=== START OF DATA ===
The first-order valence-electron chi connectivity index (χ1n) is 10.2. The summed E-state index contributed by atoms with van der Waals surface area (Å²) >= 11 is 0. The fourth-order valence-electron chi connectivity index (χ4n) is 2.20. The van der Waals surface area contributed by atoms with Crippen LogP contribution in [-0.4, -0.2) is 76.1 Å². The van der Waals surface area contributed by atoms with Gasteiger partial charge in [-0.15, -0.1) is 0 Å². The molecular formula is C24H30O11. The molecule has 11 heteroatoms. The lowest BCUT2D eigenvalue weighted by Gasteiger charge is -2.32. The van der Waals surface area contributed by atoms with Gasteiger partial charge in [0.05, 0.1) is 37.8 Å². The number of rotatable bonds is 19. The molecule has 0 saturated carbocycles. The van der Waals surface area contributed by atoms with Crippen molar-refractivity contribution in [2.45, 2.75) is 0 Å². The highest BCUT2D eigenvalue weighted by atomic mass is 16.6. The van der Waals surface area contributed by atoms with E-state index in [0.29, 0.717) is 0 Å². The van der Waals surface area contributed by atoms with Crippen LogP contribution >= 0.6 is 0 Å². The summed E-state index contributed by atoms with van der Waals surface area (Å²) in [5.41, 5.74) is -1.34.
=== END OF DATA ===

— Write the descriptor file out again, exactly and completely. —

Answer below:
The first-order valence-electron chi connectivity index (χ1n) is 10.2. The summed E-state index contributed by atoms with van der Waals surface area (Å²) >= 11 is 0. The fourth-order valence-electron chi connectivity index (χ4n) is 2.20. The van der Waals surface area contributed by atoms with Crippen LogP contribution in [-0.4, -0.2) is 76.1 Å². The van der Waals surface area contributed by atoms with Gasteiger partial charge in [-0.15, -0.1) is 0 Å². The molecular formula is C24H30O11. The molecule has 11 heteroatoms. The lowest BCUT2D eigenvalue weighted by Gasteiger charge is -2.32. The van der Waals surface area contributed by atoms with Gasteiger partial charge in [0.05, 0.1) is 37.8 Å². The number of rotatable bonds is 19. The molecule has 0 saturated carbocycles. The van der Waals surface area contributed by atoms with Crippen molar-refractivity contribution in [2.45, 2.75) is 0 Å². The highest BCUT2D eigenvalue weighted by atomic mass is 16.6. The van der Waals surface area contributed by atoms with E-state index in [0.29, 0.717) is 0 Å². The van der Waals surface area contributed by atoms with Crippen LogP contribution >= 0.6 is 0 Å². The summed E-state index contributed by atoms with van der Waals surface area (Å²) in [5.41, 5.74) is -1.34.